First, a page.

This is sure to rile up some opinions.

Sunday, March 8, 2009

Wednesday, March 4, 2009

I'm Sorry Rush

No, if any of you thought I was actually apologizing to El Rushbo, you're wrong.

But if you're feeling particularly guilty about some of the things you may have said about the comedian, it's never too late to say "I'm sorry."

Hat tip to the fellas at DM/OnlineComm at DCCC! Way to make CNN twice in two weeks.

UPDATE: Everyone's picking this up. Great work. MSNBC, CNN, HuffPo, Wonkette, LATimes, NYP, EVERYONE. And Rick Sanchez is a moron. Perhaps more on that later.

Monday, March 2, 2009

Apathy Is Easy

My letter to the editor appeared in today's edition of The Hatchet. I wrote this in response to the letter of the editor written by Cameron Tepher in last Thursday's edition in which he suggested the abolishment of the Student Association at GW, which he apparently considers unnecessary.

In response to a recent letter to the editor titled "SA a waste of time" (Feb. 26, p. 4), I would like to suggest to the gentleman who proposed the abolishment of the Student Association to begin his signature petition immediately. I would be very surprised if he received close to enough signatures to warrant further effort.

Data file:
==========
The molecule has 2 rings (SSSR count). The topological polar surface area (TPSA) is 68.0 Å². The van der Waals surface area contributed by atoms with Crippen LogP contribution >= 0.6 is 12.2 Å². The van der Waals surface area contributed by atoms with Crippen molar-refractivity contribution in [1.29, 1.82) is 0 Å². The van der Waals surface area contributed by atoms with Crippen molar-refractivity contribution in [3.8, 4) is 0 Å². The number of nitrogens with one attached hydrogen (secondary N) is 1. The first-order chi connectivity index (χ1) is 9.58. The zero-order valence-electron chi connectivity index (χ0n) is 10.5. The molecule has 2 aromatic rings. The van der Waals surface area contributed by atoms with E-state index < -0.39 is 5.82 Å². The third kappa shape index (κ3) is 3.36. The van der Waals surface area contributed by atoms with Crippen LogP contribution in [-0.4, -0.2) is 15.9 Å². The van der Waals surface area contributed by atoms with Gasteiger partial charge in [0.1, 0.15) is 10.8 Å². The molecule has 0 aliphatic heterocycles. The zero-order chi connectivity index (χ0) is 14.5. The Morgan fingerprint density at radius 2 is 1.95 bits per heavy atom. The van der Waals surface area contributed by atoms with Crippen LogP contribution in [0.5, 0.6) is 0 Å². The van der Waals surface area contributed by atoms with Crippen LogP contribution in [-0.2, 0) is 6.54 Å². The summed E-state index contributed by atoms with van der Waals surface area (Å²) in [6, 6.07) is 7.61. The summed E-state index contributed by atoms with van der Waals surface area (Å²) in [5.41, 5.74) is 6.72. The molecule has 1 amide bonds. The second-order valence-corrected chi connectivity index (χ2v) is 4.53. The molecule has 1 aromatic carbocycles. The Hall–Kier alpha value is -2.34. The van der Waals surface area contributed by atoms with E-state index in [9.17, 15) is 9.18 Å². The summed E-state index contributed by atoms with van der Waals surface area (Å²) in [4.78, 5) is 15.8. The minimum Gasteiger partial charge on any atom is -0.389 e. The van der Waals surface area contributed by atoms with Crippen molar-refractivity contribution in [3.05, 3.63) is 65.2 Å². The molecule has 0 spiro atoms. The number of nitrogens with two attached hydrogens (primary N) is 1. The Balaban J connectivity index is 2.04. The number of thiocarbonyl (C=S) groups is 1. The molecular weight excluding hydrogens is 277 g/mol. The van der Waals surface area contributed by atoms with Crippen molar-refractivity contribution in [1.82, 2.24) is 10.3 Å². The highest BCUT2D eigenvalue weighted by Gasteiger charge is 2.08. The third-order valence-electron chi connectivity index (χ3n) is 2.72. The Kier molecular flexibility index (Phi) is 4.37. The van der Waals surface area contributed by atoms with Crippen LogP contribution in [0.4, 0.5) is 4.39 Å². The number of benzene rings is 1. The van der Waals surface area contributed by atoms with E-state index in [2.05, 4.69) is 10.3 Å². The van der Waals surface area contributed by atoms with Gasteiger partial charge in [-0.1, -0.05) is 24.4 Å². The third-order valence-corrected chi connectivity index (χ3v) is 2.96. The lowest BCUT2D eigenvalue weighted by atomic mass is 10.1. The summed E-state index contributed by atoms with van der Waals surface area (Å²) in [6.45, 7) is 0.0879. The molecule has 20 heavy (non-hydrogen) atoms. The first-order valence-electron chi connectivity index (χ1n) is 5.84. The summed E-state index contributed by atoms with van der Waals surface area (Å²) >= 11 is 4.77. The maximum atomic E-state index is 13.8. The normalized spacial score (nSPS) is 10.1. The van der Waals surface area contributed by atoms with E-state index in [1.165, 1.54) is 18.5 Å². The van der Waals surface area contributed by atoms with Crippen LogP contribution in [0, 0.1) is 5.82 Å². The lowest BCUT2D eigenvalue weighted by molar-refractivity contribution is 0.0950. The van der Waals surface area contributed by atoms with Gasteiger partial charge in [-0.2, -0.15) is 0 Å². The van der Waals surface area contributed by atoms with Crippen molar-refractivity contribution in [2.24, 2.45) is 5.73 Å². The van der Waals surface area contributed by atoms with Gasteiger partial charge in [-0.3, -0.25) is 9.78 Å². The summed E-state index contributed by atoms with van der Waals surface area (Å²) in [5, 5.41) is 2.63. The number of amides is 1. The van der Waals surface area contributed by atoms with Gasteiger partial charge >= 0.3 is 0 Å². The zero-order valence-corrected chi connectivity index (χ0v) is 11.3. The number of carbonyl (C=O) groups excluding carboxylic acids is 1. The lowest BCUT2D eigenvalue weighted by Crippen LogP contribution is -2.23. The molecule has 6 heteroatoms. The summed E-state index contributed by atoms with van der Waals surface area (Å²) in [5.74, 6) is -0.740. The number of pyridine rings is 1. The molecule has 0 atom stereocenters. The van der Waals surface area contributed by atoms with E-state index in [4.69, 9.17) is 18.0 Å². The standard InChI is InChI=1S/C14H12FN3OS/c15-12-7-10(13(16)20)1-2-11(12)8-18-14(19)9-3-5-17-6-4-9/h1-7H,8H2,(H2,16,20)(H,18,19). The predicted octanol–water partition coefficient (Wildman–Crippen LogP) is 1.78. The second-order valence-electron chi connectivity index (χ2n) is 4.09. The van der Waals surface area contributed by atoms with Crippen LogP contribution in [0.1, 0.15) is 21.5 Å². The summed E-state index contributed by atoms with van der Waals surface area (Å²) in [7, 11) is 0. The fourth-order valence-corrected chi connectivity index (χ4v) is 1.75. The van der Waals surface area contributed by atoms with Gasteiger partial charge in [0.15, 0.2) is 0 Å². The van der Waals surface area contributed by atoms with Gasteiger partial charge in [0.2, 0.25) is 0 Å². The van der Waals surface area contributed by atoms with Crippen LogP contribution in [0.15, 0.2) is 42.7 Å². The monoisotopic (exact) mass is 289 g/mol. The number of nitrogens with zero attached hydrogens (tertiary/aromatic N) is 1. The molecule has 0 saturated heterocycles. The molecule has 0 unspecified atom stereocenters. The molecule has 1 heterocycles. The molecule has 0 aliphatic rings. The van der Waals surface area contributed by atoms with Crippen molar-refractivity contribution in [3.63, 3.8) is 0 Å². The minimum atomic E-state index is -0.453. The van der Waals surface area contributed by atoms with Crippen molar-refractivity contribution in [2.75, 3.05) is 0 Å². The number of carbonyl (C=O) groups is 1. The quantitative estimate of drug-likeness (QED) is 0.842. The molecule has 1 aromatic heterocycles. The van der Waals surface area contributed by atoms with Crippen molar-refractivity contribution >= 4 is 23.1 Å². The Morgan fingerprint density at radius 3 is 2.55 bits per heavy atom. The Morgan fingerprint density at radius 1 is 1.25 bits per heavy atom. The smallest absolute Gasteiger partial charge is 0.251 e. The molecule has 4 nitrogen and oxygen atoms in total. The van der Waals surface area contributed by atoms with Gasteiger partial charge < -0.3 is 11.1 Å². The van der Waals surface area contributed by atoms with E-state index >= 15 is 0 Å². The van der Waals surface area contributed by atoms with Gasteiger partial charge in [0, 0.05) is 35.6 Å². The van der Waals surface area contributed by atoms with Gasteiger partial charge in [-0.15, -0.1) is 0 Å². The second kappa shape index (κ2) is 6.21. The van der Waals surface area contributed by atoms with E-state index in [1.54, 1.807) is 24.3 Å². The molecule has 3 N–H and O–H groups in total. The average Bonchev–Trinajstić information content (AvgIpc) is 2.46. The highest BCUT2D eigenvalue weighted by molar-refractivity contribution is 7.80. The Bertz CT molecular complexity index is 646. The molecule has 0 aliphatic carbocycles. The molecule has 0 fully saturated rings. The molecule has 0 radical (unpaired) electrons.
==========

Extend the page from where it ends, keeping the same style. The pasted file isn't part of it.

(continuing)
The writer purports that the SA is "unnecessary" and that The Hatchet is "misguided" in its attempt to cover the meaningless SA elections. I cannot begin to understand why anyone, especially a student, would recommend the abolishment an organization whose very existence is dedicated to providing a voice for and addressing the needs of students on this campus.

Instead of abolishing the voice of the student body or writing it off as irrelevant, why not seek to amplify your own voice? Why not try to reform the SA to your liking? Because it's pointless? Or because it's too hard?

It's time GW students stop their incessant complaining about the problems we face, both real and imagined, and actually take ownership of our community. Pay attention to the SA elections. Vote for the candidates who will be your greatest advocates. If none of them will, run for elected office yourself or encourage capable friends to do the same. Impress upon them the importance of their job as representatives of the student population. Constantly remind them of what needs fixing and what doesn't. When they succeed, reward them; when they fail, remove them.

This is the way our country works, but not just at the highest levels of representation. The foundations of representative government are in local entities such as school boards, PTAs, city councils and, yes, student associations, where decisions of local leaders have immediate effects on our communities. These institutions are the roots of our democracy, and we should bend them to our will, not ignore or abolish them out of our own petty and lazy frustration.